Who is the Colorado Criminal Justice Reform Coalition?

Our mission is to reverse the trend of mass incarceration in Colorado. We are a coalition of nearly 7,000 individual members and over 100 faith and community organizations who have united to stop perpetual prison expansion in Colorado through policy and sentence reform.

Our chief areas of interest include drug policy reform, women in prison, racial injustice, the impact of incarceration on children and families, the problems associated with re-entry and stopping the practice of using private prisons in our state.

If you would like to be involved please go to our website and become a member.

Thursday, May 31, 2007

Prison Women Working on Farms

The farmers are paying 9.60 an hour for women in prison to work on their farms. The women are only making 60 cents a day. The last report that we heard was that they were looking forward to bonus incentives that would equal 4.50 an hour for working on the farms. This report says that bonus only equals out to $2.00 a day. Where is the rest of the money going? DOC only has to pay for transportation, a sack lunch and one officer to guard the women all day long. Just do the math.
Ten women working 8 hours a day is 768.00 a day or 3,840.00 a week. Even if the guard is making $20.00 an hour that's only $160.00. Maybe $100.00 for gas for the van, that's about 266.00. So where does the other $500 a day go? Not to the women who are working in the fields. That money would sure go a long way into paying off restitution and give them something to work with when they are released.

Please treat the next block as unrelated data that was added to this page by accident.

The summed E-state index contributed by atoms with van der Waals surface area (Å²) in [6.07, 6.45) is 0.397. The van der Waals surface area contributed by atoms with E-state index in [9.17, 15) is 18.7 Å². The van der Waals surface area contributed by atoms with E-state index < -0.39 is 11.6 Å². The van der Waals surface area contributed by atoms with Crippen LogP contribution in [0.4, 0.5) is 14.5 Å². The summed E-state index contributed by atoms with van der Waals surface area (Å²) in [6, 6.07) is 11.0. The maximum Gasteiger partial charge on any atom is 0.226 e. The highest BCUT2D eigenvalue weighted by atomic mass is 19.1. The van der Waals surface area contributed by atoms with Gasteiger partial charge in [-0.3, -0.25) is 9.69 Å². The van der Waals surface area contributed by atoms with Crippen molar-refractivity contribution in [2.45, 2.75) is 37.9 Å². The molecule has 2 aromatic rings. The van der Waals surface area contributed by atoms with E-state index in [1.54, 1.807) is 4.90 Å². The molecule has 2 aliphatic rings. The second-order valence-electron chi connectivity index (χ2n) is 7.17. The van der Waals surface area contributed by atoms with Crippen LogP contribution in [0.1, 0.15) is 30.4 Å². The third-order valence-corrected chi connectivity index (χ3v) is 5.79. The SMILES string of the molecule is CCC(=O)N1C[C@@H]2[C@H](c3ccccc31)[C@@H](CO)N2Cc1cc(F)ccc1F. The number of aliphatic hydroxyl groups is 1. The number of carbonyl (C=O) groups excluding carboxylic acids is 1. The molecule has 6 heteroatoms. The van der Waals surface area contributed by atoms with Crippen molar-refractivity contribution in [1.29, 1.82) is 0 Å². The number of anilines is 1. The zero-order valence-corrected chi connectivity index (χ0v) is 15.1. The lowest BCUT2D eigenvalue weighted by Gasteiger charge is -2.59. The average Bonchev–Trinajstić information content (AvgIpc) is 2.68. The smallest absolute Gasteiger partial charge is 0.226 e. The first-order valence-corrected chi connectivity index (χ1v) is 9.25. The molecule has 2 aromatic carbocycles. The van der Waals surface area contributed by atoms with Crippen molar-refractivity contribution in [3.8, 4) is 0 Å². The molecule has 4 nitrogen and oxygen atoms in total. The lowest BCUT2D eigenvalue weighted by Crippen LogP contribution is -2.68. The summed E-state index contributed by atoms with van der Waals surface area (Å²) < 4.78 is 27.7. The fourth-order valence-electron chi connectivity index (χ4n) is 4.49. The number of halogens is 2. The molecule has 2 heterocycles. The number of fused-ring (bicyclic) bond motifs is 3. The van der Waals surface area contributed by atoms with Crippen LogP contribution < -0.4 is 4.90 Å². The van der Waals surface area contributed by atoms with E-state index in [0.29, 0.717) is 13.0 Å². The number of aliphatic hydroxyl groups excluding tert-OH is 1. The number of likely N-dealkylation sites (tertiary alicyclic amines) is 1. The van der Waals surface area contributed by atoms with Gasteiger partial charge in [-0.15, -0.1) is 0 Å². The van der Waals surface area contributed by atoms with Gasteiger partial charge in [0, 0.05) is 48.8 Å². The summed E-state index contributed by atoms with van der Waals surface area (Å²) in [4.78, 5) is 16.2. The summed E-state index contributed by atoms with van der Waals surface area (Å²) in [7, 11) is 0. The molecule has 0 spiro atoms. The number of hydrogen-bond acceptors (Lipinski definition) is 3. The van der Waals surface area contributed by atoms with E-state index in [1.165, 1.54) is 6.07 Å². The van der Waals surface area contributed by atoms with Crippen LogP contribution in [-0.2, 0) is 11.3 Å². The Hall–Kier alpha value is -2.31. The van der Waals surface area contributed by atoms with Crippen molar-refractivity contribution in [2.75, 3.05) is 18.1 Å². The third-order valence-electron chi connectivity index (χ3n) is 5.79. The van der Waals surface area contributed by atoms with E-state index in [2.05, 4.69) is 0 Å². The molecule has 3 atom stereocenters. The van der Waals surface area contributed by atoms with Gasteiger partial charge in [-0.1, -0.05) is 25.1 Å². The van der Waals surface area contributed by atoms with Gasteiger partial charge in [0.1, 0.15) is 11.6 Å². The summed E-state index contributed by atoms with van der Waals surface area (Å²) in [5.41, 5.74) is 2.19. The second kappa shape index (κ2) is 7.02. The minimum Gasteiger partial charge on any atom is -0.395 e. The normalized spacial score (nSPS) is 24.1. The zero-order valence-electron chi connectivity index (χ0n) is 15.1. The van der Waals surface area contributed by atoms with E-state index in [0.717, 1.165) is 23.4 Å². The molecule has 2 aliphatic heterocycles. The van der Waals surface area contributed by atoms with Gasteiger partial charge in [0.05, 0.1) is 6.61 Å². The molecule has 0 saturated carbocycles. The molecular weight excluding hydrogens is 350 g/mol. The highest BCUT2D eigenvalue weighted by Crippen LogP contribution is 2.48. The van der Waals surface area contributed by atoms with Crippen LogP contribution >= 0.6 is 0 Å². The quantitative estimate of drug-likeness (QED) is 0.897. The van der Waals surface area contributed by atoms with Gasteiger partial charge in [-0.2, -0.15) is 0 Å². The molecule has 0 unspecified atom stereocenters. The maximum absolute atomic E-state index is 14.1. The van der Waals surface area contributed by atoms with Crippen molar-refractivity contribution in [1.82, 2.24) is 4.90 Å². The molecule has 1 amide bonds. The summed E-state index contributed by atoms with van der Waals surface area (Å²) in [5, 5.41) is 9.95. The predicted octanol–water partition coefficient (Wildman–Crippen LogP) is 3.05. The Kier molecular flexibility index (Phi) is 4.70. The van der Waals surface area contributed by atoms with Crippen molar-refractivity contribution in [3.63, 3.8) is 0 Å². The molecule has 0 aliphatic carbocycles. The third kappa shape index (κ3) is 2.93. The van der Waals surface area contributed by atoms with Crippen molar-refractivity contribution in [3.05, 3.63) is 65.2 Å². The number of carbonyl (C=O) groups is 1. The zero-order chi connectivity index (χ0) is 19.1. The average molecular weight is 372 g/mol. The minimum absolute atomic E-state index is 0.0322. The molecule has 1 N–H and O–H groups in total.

A small crew of women inmates from a medium security prison in Pueblo is pioneering a new concept on local farms - using inmate labor to replace Mexican migrant workers who aren't here this summer because of the inhospitable climate of Colorado immigration law.

State Rep. Dorothy Butcher, D-Pueblo, proposed the idea last summer, when some farmers said they were unable to get their crops harvested in the wake of a special legislative session that enacted some of the most stringent immigration measures in the nation.

The pilot project under the Department of Corrections' industrial program features 10 women from La Vista prison in Pueblo, formerly called Pueblo Minimum Center. The prison was renamed when it was upgraded to a medium security facility.

This week, the inmates were at work hoeing weeds on the farm of Joe Pisciotta Jr. near Avondale. In the past three weeks, they also worked at farms of Russ and Patti Dionisio and Steve Mauro.

Pisciotta said the farmers are paying the DOC $9.60 per hour for the inmates, compared to the minimum wage of $6.85 for a migrant farm worker. The inmates get 60 cents a day, and they also may receive incentive bonuses up to $2 a day on Correctional Industries jobs, according to Katherine Sanguinetti of the DOC. The rest of the farmer's payment goes for the expenses including a guard and transportation.Pueblo Chieftain

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